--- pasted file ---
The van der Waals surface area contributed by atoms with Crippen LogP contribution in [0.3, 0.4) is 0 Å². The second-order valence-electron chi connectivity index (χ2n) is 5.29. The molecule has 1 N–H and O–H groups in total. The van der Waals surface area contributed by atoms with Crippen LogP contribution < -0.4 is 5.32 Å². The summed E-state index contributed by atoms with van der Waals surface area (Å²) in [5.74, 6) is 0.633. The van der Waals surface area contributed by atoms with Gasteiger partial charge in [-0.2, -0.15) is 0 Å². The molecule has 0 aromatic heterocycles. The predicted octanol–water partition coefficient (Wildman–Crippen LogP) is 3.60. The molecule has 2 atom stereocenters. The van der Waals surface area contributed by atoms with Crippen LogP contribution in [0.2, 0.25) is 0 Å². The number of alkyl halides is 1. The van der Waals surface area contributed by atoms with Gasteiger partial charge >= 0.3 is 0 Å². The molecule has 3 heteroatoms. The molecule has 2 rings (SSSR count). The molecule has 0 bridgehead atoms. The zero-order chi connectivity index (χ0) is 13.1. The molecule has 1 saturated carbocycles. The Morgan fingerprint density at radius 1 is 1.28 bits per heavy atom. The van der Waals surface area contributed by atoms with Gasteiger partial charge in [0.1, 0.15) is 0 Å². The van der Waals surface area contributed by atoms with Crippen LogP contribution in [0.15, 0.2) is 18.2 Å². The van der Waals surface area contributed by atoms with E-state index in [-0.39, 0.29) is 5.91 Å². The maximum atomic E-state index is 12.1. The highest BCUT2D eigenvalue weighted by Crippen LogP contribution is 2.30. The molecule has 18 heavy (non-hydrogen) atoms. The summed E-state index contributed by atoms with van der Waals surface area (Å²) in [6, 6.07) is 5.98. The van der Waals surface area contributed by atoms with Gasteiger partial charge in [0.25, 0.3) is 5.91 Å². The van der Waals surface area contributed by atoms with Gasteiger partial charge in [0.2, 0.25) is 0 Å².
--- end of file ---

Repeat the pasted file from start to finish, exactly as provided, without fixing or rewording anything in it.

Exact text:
The van der Waals surface area contributed by atoms with Crippen LogP contribution in [0.3, 0.4) is 0 Å². The second-order valence-electron chi connectivity index (χ2n) is 5.29. The molecule has 1 N–H and O–H groups in total. The van der Waals surface area contributed by atoms with Crippen LogP contribution < -0.4 is 5.32 Å². The summed E-state index contributed by atoms with van der Waals surface area (Å²) in [5.74, 6) is 0.633. The van der Waals surface area contributed by atoms with Gasteiger partial charge in [-0.2, -0.15) is 0 Å². The molecule has 0 aromatic heterocycles. The predicted octanol–water partition coefficient (Wildman–Crippen LogP) is 3.60. The molecule has 2 atom stereocenters. The van der Waals surface area contributed by atoms with Crippen LogP contribution in [0.2, 0.25) is 0 Å². The number of alkyl halides is 1. The van der Waals surface area contributed by atoms with Gasteiger partial charge >= 0.3 is 0 Å². The molecule has 3 heteroatoms. The molecule has 2 rings (SSSR count). The molecule has 0 bridgehead atoms. The zero-order chi connectivity index (χ0) is 13.1. The molecule has 1 saturated carbocycles. The Morgan fingerprint density at radius 1 is 1.28 bits per heavy atom. The van der Waals surface area contributed by atoms with Gasteiger partial charge in [0.1, 0.15) is 0 Å². The van der Waals surface area contributed by atoms with Crippen LogP contribution in [0.15, 0.2) is 18.2 Å². The van der Waals surface area contributed by atoms with E-state index in [-0.39, 0.29) is 5.91 Å². The maximum atomic E-state index is 12.1. The highest BCUT2D eigenvalue weighted by Crippen LogP contribution is 2.30. The molecule has 18 heavy (non-hydrogen) atoms. The summed E-state index contributed by atoms with van der Waals surface area (Å²) in [6, 6.07) is 5.98. The van der Waals surface area contributed by atoms with Gasteiger partial charge in [0.25, 0.3) is 5.91 Å². The van der Waals surface area contributed by atoms with Gasteiger partial charge in [0.2, 0.25) is 0 Å².